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Mark d'Inverno Quintet | Count On It

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Jazz: Jazz-Pop Jazz: Mainstream Jazz Moods: Type: Instrumental
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Count On It

by Mark d'Inverno Quintet

'Count On It' : uplifting and accessible tunes mixing elements of modern jazz and popular music. Count on it features some of Europe's finest musicians: Ed Jones (sax), François Pachet (guitar), Larry Bartley (bass) and Winston Clifford (drums).
Genre: Jazz: Jazz-Pop
Release Date: 

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  Song Share Time Download
1. So Sweet of You
5:47 $0.99
2. Never so Easy
4:35 $0.99
3. Count On It
4:20 $0.99
4. Why Not
3:59 $0.99
5. Prosecco
3:17 $0.99
6. I Just Can't Remember
5:58 $0.99
7. Around and Around
3:14 $0.99
8. May's Dance
2:54 $0.99
9. Funny You Should Say That
4:25 $0.99
10. Couldn't Be Better
4:47 $0.99
11. Wouldn't You Love to Know
5:51 $0.99
12. Pretty Late
4:15 $0.99
13. Now Make a Wish
3:53 $0.99
14. Song Bouncy
3:43 $0.99
Downloads are available as MP3-320 files.

ABOUT THIS ALBUM


Album Notes
Plays the idiom with relish, honest and grace - John Fordham, Guardian

d’Inverno is a fine pianist with a subtle touch and a lovely flow of ideas … performed with wit and panache”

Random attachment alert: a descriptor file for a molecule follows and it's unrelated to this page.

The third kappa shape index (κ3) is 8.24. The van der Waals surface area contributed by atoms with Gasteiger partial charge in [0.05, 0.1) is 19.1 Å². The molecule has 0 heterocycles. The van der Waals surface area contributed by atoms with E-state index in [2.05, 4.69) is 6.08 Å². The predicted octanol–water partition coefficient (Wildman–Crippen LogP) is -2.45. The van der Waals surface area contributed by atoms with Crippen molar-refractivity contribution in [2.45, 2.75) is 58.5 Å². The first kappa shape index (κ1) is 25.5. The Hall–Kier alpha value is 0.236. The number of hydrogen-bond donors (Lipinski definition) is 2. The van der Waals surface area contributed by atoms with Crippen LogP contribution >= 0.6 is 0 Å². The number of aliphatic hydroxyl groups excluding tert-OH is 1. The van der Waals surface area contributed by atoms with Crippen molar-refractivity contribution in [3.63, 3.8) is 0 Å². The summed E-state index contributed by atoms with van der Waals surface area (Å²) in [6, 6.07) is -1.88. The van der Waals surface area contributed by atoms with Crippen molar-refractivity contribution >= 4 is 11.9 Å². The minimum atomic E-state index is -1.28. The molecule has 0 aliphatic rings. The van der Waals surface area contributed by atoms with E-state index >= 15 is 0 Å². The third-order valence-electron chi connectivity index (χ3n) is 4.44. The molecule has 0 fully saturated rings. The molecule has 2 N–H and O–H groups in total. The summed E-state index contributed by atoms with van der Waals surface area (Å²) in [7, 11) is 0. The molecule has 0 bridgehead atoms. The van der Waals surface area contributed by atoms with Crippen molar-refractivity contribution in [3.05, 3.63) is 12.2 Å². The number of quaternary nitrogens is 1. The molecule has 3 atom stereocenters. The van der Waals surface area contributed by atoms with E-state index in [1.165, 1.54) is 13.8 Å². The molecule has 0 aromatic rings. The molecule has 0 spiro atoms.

- Ian Carr (BBC Music Magazine album of the month awarded to Joy by Mark d’Inverno Trio)

When Mark d’Inverno and François Pachet sat down to write the tunes that became the album ount on It, their aim was not to only to make beautiful music but also to explore, as scientists as well as musicians, the creative act itself. Not only they were able to investigate the nature of their collaborative process; they also created some very beautiful music, which has been recorded by Mark’s eponymous jazz quintet, featuring some of the biggest names in European jazz.
Mark is a professor of computing and head of research at Goldsmiths College, the south-east London creative powerhouse, while François is the director of the Sony Computer Science Laboratory in Paris, which is where the two jazz musicians sat down to compose these tracks in the spring of 2012. On an earlier visit to Goldsmiths, François had displayed his “continuator”, an incredible robot that can pick up and develop human musical ideas. In Paris, where Mark
lived on a sabbatical, the pair saw themselves as “human continuators” – taking turns to generate ideas and build on them, all the while trying to understand the creative and editing process that was unfolding. Their composing sessions were recorded on video to allow them to minutely analyse the process. An unusually constrained musical partnership, but it definitely worked.
“We haven’t cracked all the secrets of creativity just yet, but we’re very, very happy with the music,” Mark says. “I know that I could never have written many of the songs without François, or he without me, so in that sense our collaboration was a success. “I hope more than anything that the compositions reach out to the listener in some way. We genuinely wrote tunes that we both love, never getting carried away with virtuosity in melody, harmony or rhythm but rather trying to strip a song down to its musical core.”

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